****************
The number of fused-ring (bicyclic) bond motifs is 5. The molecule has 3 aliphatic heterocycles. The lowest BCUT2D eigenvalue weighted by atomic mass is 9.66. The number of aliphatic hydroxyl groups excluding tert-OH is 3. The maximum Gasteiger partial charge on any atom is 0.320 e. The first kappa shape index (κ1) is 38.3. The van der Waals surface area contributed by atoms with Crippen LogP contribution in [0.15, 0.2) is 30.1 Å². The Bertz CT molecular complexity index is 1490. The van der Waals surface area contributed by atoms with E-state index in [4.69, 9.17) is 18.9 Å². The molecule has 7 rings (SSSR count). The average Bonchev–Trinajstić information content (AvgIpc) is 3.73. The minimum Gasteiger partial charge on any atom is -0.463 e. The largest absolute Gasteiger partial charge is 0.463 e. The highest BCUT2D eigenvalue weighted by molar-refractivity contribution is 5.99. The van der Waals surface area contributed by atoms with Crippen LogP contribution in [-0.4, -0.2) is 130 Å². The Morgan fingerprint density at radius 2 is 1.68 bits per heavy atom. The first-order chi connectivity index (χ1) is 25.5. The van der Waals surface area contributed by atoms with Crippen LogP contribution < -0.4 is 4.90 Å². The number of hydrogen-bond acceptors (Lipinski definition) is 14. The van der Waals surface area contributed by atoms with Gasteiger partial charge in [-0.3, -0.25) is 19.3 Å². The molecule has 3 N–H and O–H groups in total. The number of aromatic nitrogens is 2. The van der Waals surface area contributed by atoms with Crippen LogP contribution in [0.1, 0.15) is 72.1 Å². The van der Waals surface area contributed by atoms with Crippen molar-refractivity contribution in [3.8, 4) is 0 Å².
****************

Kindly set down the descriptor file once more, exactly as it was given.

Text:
The number of fused-ring (bicyclic) bond motifs is 5. The molecule has 3 aliphatic heterocycles. The lowest BCUT2D eigenvalue weighted by atomic mass is 9.66. The number of aliphatic hydroxyl groups excluding tert-OH is 3. The maximum Gasteiger partial charge on any atom is 0.320 e. The first kappa shape index (κ1) is 38.3. The van der Waals surface area contributed by atoms with Crippen LogP contribution in [0.15, 0.2) is 30.1 Å². The Bertz CT molecular complexity index is 1490. The van der Waals surface area contributed by atoms with E-state index in [4.69, 9.17) is 18.9 Å². The molecule has 7 rings (SSSR count). The average Bonchev–Trinajstić information content (AvgIpc) is 3.73. The minimum Gasteiger partial charge on any atom is -0.463 e. The largest absolute Gasteiger partial charge is 0.463 e. The highest BCUT2D eigenvalue weighted by molar-refractivity contribution is 5.99. The van der Waals surface area contributed by atoms with Crippen LogP contribution in [-0.4, -0.2) is 130 Å². The Morgan fingerprint density at radius 2 is 1.68 bits per heavy atom. The first-order chi connectivity index (χ1) is 25.5. The van der Waals surface area contributed by atoms with Crippen LogP contribution < -0.4 is 4.90 Å². The number of hydrogen-bond acceptors (Lipinski definition) is 14. The van der Waals surface area contributed by atoms with Gasteiger partial charge in [-0.3, -0.25) is 19.3 Å². The molecule has 3 N–H and O–H groups in total. The number of aromatic nitrogens is 2. The van der Waals surface area contributed by atoms with Crippen LogP contribution in [0.1, 0.15) is 72.1 Å². The van der Waals surface area contributed by atoms with Crippen molar-refractivity contribution in [3.8, 4) is 0 Å².